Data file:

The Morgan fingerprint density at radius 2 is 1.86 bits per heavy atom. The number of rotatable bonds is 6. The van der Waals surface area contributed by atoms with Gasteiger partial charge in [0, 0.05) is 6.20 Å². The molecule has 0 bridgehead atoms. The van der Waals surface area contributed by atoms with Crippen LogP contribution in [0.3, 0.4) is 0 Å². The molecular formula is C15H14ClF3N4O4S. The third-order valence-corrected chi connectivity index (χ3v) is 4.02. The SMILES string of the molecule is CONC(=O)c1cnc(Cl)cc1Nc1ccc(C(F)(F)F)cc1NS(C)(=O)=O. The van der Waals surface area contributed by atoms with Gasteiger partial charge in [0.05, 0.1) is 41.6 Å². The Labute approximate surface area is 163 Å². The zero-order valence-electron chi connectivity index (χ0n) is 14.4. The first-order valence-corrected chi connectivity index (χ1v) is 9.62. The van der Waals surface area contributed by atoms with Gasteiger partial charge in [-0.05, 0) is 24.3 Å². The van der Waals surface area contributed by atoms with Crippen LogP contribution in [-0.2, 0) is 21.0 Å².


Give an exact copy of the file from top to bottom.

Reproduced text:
The Morgan fingerprint density at radius 2 is 1.86 bits per heavy atom. The number of rotatable bonds is 6. The van der Waals surface area contributed by atoms with Gasteiger partial charge in [0, 0.05) is 6.20 Å². The molecule has 0 bridgehead atoms. The van der Waals surface area contributed by atoms with Crippen LogP contribution in [0.3, 0.4) is 0 Å². The molecular formula is C15H14ClF3N4O4S. The third-order valence-corrected chi connectivity index (χ3v) is 4.02. The SMILES string of the molecule is CONC(=O)c1cnc(Cl)cc1Nc1ccc(C(F)(F)F)cc1NS(C)(=O)=O. The van der Waals surface area contributed by atoms with Gasteiger partial charge in [0.05, 0.1) is 41.6 Å². The Labute approximate surface area is 163 Å². The zero-order valence-electron chi connectivity index (χ0n) is 14.4. The first-order valence-corrected chi connectivity index (χ1v) is 9.62. The van der Waals surface area contributed by atoms with Gasteiger partial charge in [-0.05, 0) is 24.3 Å². The van der Waals surface area contributed by atoms with Crippen LogP contribution in [-0.2, 0) is 21.0 Å².